Experimental models to study cell wounding and repair

Hewan Belete, Lindsay Godin, Randolph Stroetz, Rolf Hubmayr

Research output: Contribution to journalReview articlepeer-review

20 Scopus citations


Cell wounding, that is a loss of plasma membrane integrity, is a common everyday occurrence in load bearing organs such as muscle, skin, and bone. In general, these injuries trigger adaptive responses to either restore homeostasis or to protect the cells from further damage. The ability to restore plasma membrane integrity after injury is critical for cell survival and all cells posses a means to do so. However, the probability of plasma membrane wound repair depends on the cell type, as well as the size and nature of the lesion. Several in vitro experimental models of cell injury have been developed to simulate specific stresses cells experience in vivo. Motivated by our interest in studying the mechanisms of cell injury and repair relevant to ventilator associated lung injury, we review some of the most frequently used in vitro experimental models of cell wounding and present some new data pertaining to alveolar epithelium.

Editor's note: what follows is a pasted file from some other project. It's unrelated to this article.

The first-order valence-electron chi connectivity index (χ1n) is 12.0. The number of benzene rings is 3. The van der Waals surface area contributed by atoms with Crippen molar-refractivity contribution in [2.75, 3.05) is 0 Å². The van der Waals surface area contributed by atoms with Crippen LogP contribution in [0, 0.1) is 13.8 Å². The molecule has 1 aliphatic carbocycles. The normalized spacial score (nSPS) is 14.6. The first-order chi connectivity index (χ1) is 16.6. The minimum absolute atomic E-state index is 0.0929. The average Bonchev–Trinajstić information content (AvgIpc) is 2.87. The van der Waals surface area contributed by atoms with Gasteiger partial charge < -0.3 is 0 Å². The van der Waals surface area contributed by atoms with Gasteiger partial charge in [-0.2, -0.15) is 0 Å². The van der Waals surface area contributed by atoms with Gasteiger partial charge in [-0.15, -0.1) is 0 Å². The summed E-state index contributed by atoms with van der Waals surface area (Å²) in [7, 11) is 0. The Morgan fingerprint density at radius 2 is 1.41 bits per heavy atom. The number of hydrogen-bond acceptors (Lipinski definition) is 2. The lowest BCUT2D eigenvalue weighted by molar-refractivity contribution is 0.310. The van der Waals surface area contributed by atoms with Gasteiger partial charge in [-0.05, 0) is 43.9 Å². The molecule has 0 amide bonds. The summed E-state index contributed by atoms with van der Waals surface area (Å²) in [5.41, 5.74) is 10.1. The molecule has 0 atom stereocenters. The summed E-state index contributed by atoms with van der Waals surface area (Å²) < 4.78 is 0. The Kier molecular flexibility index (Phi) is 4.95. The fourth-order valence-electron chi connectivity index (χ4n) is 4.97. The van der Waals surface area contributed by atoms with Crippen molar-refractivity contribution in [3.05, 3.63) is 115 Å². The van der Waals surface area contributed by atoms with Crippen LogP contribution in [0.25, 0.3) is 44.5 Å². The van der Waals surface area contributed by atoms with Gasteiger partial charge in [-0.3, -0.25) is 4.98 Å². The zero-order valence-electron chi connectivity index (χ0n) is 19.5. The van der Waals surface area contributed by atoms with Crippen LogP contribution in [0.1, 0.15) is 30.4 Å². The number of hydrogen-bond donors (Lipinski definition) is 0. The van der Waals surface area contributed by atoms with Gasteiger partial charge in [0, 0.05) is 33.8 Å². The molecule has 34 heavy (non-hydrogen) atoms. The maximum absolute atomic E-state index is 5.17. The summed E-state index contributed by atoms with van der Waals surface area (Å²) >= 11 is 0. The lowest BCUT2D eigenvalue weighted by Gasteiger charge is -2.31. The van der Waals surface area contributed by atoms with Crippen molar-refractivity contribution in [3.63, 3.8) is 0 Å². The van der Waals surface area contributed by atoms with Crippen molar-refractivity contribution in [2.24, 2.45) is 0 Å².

Original languageEnglish (US)
Pages (from-to)71-80
Number of pages10
JournalCellular Physiology and Biochemistry
Issue number1
StatePublished - 2010


  • Alveolar epithelial cells
  • Cell injury
  • Cell repair
  • Micropuncture
  • Plasma membrane
  • Scratch
  • Stretch
  • Ventilator-associated lung injury

ASJC Scopus subject areas

  • Physiology


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